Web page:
I've had this rhyme going round in my head lately:
"There Was a Crooked Man,"
BY MOTHER GOOSE
There was a crooked man,
Who walked a crooked mile,
He found a crooked sixpence against a crooked stile;
He bought a crooked cat, which caught a crooked mouse,
And they all lived together in a little crooked house.
I think as we grow older, we think we are beyond nursery rhymes, in which many large philosophical truths and challenges can be found. The poetry and stories learned as little ones are done, aren't they? Left behind as though we were somehow beyond the bounds of the lessons they were designed to teach, or we suppose we took in their exhortations so well we have no need for reminders.
The Lord references crookedness in His word. Here are just a few things He has said on the subject:
Wisdom will save you from the ways of wicked men,
from men whose words are perverse,
who have left the straight paths
to walk in dark ways,
who delight in doing wrong
and rejoice in the perverseness of evil,
whose paths are crooked
and who are devious in their ways.
Whoever walks in integrity walks securely,
but whoever takes crooked paths will be found out.
And from Isaiah 59:8: The way of peace they do not know; there is no justice in their paths. They have turned them into crooked roads; no one who walks along them will know peace.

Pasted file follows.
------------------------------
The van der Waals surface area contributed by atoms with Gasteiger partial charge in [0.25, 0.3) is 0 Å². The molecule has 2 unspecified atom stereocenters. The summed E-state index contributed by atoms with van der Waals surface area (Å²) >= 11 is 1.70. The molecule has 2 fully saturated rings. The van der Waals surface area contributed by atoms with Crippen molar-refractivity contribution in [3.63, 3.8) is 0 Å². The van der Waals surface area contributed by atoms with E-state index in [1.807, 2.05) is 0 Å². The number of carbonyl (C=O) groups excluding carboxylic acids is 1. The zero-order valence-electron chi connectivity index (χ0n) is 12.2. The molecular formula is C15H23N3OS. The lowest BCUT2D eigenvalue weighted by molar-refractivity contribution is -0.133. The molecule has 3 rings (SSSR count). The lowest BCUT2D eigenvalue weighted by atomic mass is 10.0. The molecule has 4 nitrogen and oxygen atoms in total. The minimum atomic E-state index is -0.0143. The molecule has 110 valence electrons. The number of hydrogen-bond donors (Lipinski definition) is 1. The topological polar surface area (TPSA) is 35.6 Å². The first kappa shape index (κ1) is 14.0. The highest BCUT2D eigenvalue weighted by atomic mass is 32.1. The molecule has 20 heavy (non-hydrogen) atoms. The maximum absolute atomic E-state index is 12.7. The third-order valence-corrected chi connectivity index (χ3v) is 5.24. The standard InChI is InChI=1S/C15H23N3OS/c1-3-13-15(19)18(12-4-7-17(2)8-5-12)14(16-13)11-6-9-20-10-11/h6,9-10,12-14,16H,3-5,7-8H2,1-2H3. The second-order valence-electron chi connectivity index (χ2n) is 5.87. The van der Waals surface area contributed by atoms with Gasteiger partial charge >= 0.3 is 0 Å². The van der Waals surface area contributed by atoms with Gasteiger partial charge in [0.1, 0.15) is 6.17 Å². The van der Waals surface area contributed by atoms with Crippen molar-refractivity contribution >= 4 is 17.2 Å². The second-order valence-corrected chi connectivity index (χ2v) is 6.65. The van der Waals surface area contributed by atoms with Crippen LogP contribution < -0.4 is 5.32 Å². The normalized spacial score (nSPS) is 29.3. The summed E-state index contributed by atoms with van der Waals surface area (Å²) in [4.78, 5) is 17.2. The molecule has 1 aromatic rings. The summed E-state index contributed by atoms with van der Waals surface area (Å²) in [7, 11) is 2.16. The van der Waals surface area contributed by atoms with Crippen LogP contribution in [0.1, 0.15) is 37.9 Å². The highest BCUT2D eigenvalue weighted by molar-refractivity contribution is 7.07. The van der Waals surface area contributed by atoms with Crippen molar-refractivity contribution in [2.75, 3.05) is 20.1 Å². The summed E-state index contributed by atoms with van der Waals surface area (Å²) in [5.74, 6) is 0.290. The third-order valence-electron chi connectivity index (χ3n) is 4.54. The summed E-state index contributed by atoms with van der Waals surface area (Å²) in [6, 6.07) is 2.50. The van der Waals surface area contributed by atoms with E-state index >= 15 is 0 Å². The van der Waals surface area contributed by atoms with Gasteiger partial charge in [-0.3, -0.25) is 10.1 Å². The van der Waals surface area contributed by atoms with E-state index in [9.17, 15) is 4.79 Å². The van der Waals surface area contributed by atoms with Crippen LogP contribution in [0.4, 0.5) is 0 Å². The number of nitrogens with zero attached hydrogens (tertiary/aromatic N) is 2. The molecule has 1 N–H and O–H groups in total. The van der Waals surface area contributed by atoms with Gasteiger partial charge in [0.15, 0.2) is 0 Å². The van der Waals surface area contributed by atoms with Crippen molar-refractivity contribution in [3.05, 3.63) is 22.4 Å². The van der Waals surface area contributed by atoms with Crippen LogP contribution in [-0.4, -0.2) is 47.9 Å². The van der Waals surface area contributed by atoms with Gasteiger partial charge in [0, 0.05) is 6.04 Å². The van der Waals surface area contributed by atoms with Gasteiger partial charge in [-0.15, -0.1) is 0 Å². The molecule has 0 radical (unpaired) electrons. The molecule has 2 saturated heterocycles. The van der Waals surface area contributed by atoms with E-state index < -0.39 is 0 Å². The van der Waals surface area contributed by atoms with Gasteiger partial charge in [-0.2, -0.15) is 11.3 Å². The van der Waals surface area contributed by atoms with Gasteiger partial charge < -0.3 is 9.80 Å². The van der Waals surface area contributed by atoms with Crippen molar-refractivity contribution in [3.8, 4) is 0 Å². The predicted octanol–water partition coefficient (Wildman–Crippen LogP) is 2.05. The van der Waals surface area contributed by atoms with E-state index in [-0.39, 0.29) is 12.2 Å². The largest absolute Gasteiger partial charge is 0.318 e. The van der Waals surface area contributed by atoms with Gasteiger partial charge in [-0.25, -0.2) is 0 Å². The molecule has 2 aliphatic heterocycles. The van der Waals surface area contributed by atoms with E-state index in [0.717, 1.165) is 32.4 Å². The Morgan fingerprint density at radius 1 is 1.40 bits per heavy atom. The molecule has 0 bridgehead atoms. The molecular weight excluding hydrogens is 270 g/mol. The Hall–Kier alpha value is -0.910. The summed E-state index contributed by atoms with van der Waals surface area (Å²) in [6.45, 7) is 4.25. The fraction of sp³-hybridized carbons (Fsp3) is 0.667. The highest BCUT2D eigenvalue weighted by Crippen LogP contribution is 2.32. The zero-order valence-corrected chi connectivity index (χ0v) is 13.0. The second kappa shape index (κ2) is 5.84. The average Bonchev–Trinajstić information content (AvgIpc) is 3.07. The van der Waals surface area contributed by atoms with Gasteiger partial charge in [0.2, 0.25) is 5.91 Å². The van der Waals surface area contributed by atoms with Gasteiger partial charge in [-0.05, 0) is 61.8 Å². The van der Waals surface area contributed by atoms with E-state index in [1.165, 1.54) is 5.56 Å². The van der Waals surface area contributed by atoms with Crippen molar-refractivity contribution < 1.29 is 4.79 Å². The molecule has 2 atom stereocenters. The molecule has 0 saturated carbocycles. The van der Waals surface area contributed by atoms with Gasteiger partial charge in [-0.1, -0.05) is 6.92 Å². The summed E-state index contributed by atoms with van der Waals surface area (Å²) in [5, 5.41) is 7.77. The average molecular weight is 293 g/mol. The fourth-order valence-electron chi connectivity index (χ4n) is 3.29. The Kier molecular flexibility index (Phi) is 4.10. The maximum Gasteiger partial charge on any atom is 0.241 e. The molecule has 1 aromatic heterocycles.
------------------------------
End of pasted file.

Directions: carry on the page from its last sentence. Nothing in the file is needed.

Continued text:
Beyond nursery rhymes? I think not. I've been minded to compose a few additional stanzas of verse for the little ditty running 'round in my head:
He had some crooked children,
Who spoke with crooked smiles,
And from their lips came crooked words, both twisted lies and guile;
He sought to speak unto their hearts, consider what they wrought,
Holding tongues and choosing, to not say what was naught.
And so what once was crooked,
‘came straightened, true and sure.
Words were weighed and measured, determined false or pure;
We too, can learn a lesson to slow down as we ought,
And crooked words can be made right, spoken after thought.
Addendum: I had to post early, as my girls needed my computer; but a friend prompted the writing of the last stanza which I knew was missing. (Thanks Matt!)
Reflected in my mirror,
I see a crooked man,
Broken heart, mind, soul, and strength in need of God's own plan;
He came to love all sinners, our lame and feeble frames,
Reborn by grace, redeemed for love, He calls us out by name.